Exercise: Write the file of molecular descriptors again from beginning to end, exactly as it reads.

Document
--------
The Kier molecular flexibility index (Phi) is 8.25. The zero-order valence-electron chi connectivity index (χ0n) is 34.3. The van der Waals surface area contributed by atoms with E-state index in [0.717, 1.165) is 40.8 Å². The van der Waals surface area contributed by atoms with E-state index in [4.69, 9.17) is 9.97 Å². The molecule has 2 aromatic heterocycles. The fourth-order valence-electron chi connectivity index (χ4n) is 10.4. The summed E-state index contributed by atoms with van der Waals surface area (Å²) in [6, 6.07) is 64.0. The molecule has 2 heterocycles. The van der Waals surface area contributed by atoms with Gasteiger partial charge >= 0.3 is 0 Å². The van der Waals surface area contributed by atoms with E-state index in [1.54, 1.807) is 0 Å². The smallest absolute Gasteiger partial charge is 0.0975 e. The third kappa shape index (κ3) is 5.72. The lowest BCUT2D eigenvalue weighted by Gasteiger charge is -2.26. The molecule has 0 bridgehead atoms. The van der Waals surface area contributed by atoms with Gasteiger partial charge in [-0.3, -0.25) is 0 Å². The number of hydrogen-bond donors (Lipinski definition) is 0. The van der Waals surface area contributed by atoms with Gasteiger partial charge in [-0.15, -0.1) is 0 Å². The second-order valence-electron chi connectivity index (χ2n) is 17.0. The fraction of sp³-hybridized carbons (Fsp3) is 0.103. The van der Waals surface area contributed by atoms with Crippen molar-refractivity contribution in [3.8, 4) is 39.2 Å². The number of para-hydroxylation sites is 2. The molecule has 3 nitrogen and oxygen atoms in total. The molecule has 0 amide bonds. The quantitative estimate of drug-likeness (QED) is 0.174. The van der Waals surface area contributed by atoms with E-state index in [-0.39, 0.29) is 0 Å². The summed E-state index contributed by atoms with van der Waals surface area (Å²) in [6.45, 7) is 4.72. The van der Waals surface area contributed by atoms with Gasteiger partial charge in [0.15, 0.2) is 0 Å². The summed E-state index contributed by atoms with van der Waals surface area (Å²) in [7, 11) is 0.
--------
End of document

The Kier molecular flexibility index (Phi) is 8.25. The zero-order valence-electron chi connectivity index (χ0n) is 34.3. The van der Waals surface area contributed by atoms with E-state index in [0.717, 1.165) is 40.8 Å². The van der Waals surface area contributed by atoms with E-state index in [4.69, 9.17) is 9.97 Å². The molecule has 2 aromatic heterocycles. The fourth-order valence-electron chi connectivity index (χ4n) is 10.4. The summed E-state index contributed by atoms with van der Waals surface area (Å²) in [6, 6.07) is 64.0. The molecule has 2 heterocycles. The van der Waals surface area contributed by atoms with Gasteiger partial charge >= 0.3 is 0 Å². The van der Waals surface area contributed by atoms with E-state index in [1.54, 1.807) is 0 Å². The smallest absolute Gasteiger partial charge is 0.0975 e. The third kappa shape index (κ3) is 5.72. The lowest BCUT2D eigenvalue weighted by Gasteiger charge is -2.26. The molecule has 0 bridgehead atoms. The van der Waals surface area contributed by atoms with Gasteiger partial charge in [-0.3, -0.25) is 0 Å². The number of hydrogen-bond donors (Lipinski definition) is 0. The van der Waals surface area contributed by atoms with Gasteiger partial charge in [-0.15, -0.1) is 0 Å². The second-order valence-electron chi connectivity index (χ2n) is 17.0. The fraction of sp³-hybridized carbons (Fsp3) is 0.103. The van der Waals surface area contributed by atoms with Crippen molar-refractivity contribution in [3.8, 4) is 39.2 Å². The number of para-hydroxylation sites is 2. The molecule has 3 nitrogen and oxygen atoms in total. The molecule has 0 amide bonds. The quantitative estimate of drug-likeness (QED) is 0.174. The van der Waals surface area contributed by atoms with E-state index in [-0.39, 0.29) is 0 Å². The summed E-state index contributed by atoms with van der Waals surface area (Å²) in [6.45, 7) is 4.72. The van der Waals surface area contributed by atoms with Gasteiger partial charge in [0.15, 0.2) is 0 Å². The summed E-state index contributed by atoms with van der Waals surface area (Å²) in [7, 11) is 0.